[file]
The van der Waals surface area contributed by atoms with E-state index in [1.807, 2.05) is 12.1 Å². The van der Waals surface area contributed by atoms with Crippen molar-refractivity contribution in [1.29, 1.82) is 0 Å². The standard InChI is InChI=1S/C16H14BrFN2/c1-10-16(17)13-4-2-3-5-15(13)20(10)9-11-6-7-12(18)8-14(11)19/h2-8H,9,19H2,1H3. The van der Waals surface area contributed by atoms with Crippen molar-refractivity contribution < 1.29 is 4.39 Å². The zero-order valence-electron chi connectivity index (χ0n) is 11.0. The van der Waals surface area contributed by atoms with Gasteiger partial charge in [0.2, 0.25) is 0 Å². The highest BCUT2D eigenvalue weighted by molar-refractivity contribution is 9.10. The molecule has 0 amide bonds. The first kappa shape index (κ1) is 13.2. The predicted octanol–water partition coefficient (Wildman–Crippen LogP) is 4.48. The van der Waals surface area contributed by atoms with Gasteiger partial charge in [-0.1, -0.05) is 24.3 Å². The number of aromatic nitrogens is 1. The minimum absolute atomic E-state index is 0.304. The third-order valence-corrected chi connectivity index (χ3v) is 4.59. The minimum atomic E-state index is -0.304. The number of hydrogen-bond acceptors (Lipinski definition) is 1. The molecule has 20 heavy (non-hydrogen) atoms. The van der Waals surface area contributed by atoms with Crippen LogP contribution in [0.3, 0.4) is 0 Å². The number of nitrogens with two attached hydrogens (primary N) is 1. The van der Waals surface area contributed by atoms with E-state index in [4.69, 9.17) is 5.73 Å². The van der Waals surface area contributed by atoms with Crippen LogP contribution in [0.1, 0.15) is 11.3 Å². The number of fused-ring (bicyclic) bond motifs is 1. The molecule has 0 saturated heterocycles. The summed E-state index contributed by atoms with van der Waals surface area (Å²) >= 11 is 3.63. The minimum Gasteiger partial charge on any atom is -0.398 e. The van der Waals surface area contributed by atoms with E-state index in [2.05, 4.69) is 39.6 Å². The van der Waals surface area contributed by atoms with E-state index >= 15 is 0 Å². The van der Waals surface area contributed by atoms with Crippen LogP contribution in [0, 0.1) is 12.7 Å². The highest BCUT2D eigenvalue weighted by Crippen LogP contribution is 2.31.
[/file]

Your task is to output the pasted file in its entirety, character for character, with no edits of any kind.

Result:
The van der Waals surface area contributed by atoms with E-state index in [1.807, 2.05) is 12.1 Å². The van der Waals surface area contributed by atoms with Crippen molar-refractivity contribution in [1.29, 1.82) is 0 Å². The standard InChI is InChI=1S/C16H14BrFN2/c1-10-16(17)13-4-2-3-5-15(13)20(10)9-11-6-7-12(18)8-14(11)19/h2-8H,9,19H2,1H3. The van der Waals surface area contributed by atoms with Crippen molar-refractivity contribution < 1.29 is 4.39 Å². The zero-order valence-electron chi connectivity index (χ0n) is 11.0. The van der Waals surface area contributed by atoms with Gasteiger partial charge in [0.2, 0.25) is 0 Å². The highest BCUT2D eigenvalue weighted by molar-refractivity contribution is 9.10. The molecule has 0 amide bonds. The first kappa shape index (κ1) is 13.2. The predicted octanol–water partition coefficient (Wildman–Crippen LogP) is 4.48. The van der Waals surface area contributed by atoms with Gasteiger partial charge in [-0.1, -0.05) is 24.3 Å². The number of aromatic nitrogens is 1. The minimum absolute atomic E-state index is 0.304. The third-order valence-corrected chi connectivity index (χ3v) is 4.59. The minimum atomic E-state index is -0.304. The number of hydrogen-bond acceptors (Lipinski definition) is 1. The molecule has 20 heavy (non-hydrogen) atoms. The van der Waals surface area contributed by atoms with Crippen LogP contribution in [0.3, 0.4) is 0 Å². The number of nitrogens with two attached hydrogens (primary N) is 1. The van der Waals surface area contributed by atoms with E-state index in [4.69, 9.17) is 5.73 Å². The van der Waals surface area contributed by atoms with Crippen LogP contribution in [0.1, 0.15) is 11.3 Å². The number of fused-ring (bicyclic) bond motifs is 1. The molecule has 0 saturated heterocycles. The summed E-state index contributed by atoms with van der Waals surface area (Å²) >= 11 is 3.63. The minimum Gasteiger partial charge on any atom is -0.398 e. The van der Waals surface area contributed by atoms with E-state index in [2.05, 4.69) is 39.6 Å². The van der Waals surface area contributed by atoms with E-state index >= 15 is 0 Å². The van der Waals surface area contributed by atoms with Crippen LogP contribution in [0, 0.1) is 12.7 Å². The highest BCUT2D eigenvalue weighted by Crippen LogP contribution is 2.31.